The main part of the reason why I was so annoyed by this kid was mainly because of Jonny Weston‘s cardboard performance as him. I’ve never seen Weston before, and I’m pretty sure he’s going to have a bright-future ahead of him with a body and good-looks like that, but he cannot act for crap and this movie just proves that. The kid is painfully bland, rarely ever shows any type of emotions, and is not easy to connect with, just because he’s the same-old, underdog we have seen time, and time again. Except, this time, he has no problems in life and can still get by the fact that this big wave he wants to take, may be the last one he ever takes, ever. And when I mean “ever”, I mean that his life will be over. That’s why it will be his last one.
Even though this is Jay’s story, Gerard Butler somehow gets top-billing over him as the guy’s mentor, Frosty Hesson and is fine, but also dull, even though it’s not as painful to watch as it was for Weston. There’s something about Butler that makes it seem like he has a crap-load of charm to throw-out all over us from the screen, but never gets the chance to because he gets put in crap like this, The Ugly Truth, and that one coming-up, Playing for Keeps. Butler does what he can here with a role that’s thinly-written, but all of the subplots that come along with his character just weighs everything down (if that was even possible), and never really felt fully-developed for me, either. And seriously dude, drop the fuckin’ Scottish accent. You’re a gnarly, surfing-dude from Santa Cruz and you sound like William Wallace.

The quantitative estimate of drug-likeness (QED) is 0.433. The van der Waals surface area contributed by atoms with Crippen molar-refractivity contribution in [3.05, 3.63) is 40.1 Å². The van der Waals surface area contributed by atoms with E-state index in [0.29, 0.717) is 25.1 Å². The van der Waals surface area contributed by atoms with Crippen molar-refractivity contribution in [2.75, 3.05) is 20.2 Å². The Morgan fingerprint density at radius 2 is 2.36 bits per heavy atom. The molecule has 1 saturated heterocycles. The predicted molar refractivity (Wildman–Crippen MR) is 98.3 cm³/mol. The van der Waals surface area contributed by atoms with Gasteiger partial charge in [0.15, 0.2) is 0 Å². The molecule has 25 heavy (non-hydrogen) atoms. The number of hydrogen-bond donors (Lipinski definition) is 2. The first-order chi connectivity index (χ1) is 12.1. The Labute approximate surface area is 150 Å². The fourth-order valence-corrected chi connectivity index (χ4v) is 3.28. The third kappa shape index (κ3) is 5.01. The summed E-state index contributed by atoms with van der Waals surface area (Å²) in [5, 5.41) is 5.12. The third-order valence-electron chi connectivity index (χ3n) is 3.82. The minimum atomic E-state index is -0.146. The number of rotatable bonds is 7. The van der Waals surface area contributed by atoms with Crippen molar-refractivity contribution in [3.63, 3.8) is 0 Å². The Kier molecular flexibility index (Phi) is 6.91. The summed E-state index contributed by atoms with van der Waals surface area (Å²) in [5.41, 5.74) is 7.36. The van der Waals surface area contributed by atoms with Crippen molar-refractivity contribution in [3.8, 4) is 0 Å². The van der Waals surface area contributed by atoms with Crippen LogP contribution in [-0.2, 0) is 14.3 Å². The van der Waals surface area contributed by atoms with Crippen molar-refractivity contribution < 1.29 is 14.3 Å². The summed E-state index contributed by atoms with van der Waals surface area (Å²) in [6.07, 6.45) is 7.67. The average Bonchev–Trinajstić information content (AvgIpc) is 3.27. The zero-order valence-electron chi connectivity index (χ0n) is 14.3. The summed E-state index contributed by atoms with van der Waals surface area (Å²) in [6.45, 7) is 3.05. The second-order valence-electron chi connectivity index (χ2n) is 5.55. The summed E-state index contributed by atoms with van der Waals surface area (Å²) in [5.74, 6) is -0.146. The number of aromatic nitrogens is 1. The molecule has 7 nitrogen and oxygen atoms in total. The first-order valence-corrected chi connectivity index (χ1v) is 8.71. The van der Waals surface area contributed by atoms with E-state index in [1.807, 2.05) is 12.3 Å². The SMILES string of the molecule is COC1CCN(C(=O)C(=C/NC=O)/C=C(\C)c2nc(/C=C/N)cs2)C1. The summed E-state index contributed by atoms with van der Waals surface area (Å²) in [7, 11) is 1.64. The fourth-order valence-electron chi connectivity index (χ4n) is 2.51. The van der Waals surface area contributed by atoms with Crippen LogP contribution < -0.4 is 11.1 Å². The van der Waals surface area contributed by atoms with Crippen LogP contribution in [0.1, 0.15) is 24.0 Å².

Perhaps the most interesting character of the whole cast was the gal who played his wifey, Abigail Spencer, who seems like she has a lot of problems with his love and dedication to surfing, and not his love and dedication to their kids. She’s got a nice role and does what she can with it, but once again, she never feels fully-developed and her story ends up getting little or no focus. And since we’re talking about a mommy that’s in this film, let me just get right down to talking about Elisabeth Shue and what the hell her career has been bringing her nowadays. Shue is a beautiful woman, who is still pushing a surprising 49-years of age, and definitely has great talent that could still get some Oscar-looks, but yet, she still finds herself as the beaten, battered, and dysfunctional, single-mommy in films like Mysterious Skin, House at the End of the Street, and Piranha 3-D. Seriously, there is so much more to this gal than Hollywood is giving her credit for and I think it’s time for her to go back and see what she can do as an older, more accomplished hooker now. Leaving Las Vegas 2 anyone?
Consensus: Though the surf culture will probably eat this movie up from start-to-finish (if they can remember it), Chasing Mavericks is still not a film that’s worth seeing by others because of it’s thinly-written characters, lack of energy, and nothing to really grab-on to and take ahold of you. It’s just there, and that’s pretty much it.